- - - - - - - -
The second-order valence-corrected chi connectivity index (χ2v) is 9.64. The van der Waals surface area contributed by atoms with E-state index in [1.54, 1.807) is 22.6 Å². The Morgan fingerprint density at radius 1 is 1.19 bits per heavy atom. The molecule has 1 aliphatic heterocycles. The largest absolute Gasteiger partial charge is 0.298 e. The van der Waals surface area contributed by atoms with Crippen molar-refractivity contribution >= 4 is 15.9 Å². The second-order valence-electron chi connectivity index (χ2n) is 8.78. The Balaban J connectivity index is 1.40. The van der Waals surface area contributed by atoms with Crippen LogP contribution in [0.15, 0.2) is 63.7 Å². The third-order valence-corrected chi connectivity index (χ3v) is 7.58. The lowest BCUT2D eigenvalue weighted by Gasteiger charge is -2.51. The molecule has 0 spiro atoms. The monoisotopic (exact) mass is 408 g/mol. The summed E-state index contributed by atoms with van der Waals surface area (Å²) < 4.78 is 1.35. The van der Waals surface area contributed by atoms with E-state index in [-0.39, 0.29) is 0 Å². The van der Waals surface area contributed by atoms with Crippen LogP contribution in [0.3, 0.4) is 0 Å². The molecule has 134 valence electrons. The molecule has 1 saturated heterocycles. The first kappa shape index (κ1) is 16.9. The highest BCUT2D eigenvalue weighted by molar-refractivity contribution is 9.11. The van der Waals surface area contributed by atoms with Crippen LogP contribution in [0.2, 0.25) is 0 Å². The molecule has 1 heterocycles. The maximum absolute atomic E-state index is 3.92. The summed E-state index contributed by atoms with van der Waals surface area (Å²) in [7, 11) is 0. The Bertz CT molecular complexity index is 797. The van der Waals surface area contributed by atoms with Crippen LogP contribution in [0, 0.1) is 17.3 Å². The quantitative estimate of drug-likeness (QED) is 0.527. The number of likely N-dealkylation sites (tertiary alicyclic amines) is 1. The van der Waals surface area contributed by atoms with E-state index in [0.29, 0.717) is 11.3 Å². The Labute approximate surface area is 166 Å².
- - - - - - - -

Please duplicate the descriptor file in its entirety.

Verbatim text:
The second-order valence-corrected chi connectivity index (χ2v) is 9.64. The van der Waals surface area contributed by atoms with E-state index in [1.54, 1.807) is 22.6 Å². The Morgan fingerprint density at radius 1 is 1.19 bits per heavy atom. The molecule has 1 aliphatic heterocycles. The largest absolute Gasteiger partial charge is 0.298 e. The van der Waals surface area contributed by atoms with Crippen molar-refractivity contribution >= 4 is 15.9 Å². The second-order valence-electron chi connectivity index (χ2n) is 8.78. The Balaban J connectivity index is 1.40. The van der Waals surface area contributed by atoms with Crippen LogP contribution in [0.15, 0.2) is 63.7 Å². The third-order valence-corrected chi connectivity index (χ3v) is 7.58. The lowest BCUT2D eigenvalue weighted by Gasteiger charge is -2.51. The molecule has 0 spiro atoms. The monoisotopic (exact) mass is 408 g/mol. The summed E-state index contributed by atoms with van der Waals surface area (Å²) < 4.78 is 1.35. The van der Waals surface area contributed by atoms with E-state index in [-0.39, 0.29) is 0 Å². The van der Waals surface area contributed by atoms with Crippen LogP contribution in [0.3, 0.4) is 0 Å². The molecule has 134 valence electrons. The molecule has 1 saturated heterocycles. The first kappa shape index (κ1) is 16.9. The highest BCUT2D eigenvalue weighted by molar-refractivity contribution is 9.11. The van der Waals surface area contributed by atoms with Crippen LogP contribution in [0.2, 0.25) is 0 Å². The molecule has 1 heterocycles. The maximum absolute atomic E-state index is 3.92. The summed E-state index contributed by atoms with van der Waals surface area (Å²) in [7, 11) is 0. The Bertz CT molecular complexity index is 797. The van der Waals surface area contributed by atoms with Crippen LogP contribution in [0, 0.1) is 17.3 Å². The quantitative estimate of drug-likeness (QED) is 0.527. The number of likely N-dealkylation sites (tertiary alicyclic amines) is 1. The van der Waals surface area contributed by atoms with E-state index in [0.29, 0.717) is 11.3 Å². The Labute approximate surface area is 166 Å².